Mutable fields in Correspondence

image Correspondence is a client-side NoSQL database that synchronizes with other clients through a shared server. If you’ve experimented with the bits, there is a breaking change in the latest changeset. A new build is coming soon, as well as a closed beta of the synchronization server.

Correspondence is built on the concept of historical modeling. This is a set of theory describing historical facts with partial order. The facts have predecessor/successor relationships that define both the order in which they can consistently be applied, and the mechanism for graph traversal.

One of the core tenets of historical modeling is that facts are immutable. This makes them easy to synchronize. Fields also determine the fact’s identity. Two facts having equal fields are actually the same fact.

In many applications, it is desirable to have mutable fields. In historical modeling, you have to use the Entity Property pattern to simulate mutability. This pattern builds on the strengths of historical modeling, allowing participants to unambiguously synchronize state changes. It also has the added benefit of detecting conflicts, and allowing users and applications to resolve them. Unfortunately, this pattern can be cumbersome to apply.

The mutable keyword

A Correspondence model is defined using a language called “Factual”. The upcoming release adds three keywords to the Factual modeling language. These three keywords break a fact into sections:

  • key - Required. Contains all key fields.
  • mutable - Optional. Contains all mutable fields.
  • query - Optional. Contains all queries and predicates.

The key and query sections contain members that have always been in the language. The mutable section adds new functionality.

Fields in the mutable section are mutable. The compiler generates the Entity Property pattern on your behalf. These fields are not part of the key, since they are not actually stored within the fact itself. They are stored in successor facts that track changes.

You write this:

fact Person {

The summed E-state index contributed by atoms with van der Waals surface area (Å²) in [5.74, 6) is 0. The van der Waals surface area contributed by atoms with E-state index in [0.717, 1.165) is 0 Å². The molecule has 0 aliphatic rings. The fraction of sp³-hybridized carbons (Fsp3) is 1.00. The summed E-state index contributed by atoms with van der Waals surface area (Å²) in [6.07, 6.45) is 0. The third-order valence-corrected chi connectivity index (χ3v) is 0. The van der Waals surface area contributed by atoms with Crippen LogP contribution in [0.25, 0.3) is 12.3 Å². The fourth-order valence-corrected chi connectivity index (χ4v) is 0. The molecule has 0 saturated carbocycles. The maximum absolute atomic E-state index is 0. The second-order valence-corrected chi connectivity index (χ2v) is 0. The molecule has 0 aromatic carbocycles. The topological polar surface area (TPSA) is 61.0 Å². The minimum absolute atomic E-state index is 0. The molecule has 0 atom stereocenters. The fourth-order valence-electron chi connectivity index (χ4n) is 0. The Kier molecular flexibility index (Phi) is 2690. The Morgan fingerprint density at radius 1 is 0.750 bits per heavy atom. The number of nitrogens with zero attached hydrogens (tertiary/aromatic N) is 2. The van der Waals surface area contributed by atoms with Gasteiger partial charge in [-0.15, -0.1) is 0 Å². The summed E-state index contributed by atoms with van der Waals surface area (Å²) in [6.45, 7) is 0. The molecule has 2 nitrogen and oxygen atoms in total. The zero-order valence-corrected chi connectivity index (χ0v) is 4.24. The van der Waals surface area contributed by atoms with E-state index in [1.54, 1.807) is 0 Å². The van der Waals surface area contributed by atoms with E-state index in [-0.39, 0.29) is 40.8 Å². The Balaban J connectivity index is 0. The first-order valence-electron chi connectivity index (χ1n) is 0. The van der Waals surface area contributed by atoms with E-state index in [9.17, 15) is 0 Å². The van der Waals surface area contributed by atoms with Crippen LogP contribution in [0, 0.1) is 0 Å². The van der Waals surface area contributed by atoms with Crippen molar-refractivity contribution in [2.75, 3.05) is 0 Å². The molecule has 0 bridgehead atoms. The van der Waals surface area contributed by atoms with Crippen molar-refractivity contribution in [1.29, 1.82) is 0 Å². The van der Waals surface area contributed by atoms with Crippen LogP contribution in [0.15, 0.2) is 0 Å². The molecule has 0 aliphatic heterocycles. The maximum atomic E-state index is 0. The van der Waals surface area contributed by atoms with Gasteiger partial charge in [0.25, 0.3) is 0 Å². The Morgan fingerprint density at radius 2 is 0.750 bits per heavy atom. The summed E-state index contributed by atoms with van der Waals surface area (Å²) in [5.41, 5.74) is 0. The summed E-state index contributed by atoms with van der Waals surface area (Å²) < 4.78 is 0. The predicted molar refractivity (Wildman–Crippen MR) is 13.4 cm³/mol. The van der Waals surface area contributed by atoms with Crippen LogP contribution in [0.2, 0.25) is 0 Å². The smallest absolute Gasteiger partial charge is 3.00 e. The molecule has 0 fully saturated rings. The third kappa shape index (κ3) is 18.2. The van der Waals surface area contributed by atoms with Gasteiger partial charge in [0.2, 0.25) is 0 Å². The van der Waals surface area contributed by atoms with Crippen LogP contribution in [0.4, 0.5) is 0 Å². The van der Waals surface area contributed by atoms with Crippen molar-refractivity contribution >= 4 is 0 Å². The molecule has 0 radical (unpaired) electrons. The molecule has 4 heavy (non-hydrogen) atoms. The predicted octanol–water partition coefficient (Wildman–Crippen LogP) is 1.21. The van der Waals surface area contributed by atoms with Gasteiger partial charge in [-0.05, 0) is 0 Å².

key:
    unique;

mutable:
    string name;
}

The Factual compiler generates this:

fact Person {
key:
    unique;

query:
    PersonName* nameCandidates {
        PersonName n : n.person = this
            where n.isCurrent
    }
}

fact PersonName {
key:
    Person person;
    string value;
    PersonName* prior;

query:
    bool isCurrent {
        not exists PersonName next : next.prior = this
    }
}

Disputable properties

The Entity Property pattern detects conflicts and allows the application to resolve them. To aide the application in this task, Correspondence defines Disputable<T>. This template can be converted to and from the raw type T, but it also exposes two additional properties.

  • InConflict – A boolean that is true if a conflict has been detected.
  • Candidates – A collection of possible values.

Using Disputable<T>, the view model can apply an alternate style when a conflict has been detected, and allow the user to choose from among the candidates to resolve it.

public class PersonViewModel
{
    private Person _person;

    public PersonViewModel(Person person)
    {
        _person = person;
    }

    public string Name
    {
        get { return _person.Name; }
        set { _person.Name = value; }
    }

    public bool ShowConflictStyle
    {
        get { return _person.Name.InConflict; }
    }

    public IEnumerable<string> CandidateNamesItemsSource
    {
        get { return _person.Name.Candidates; }
    }

    public string CandidateNamesSelectedItem
    {
        get { return _person.Name; }
        set { _person.Name = value; }
    }
}

The Factual modeling language specification has been updated to reflect the new mutable keyword. If you’ve created Correspondence models in the past, you will be required to add key and query section headers once you upgrade. Then you will be able to take advantage of mutability.

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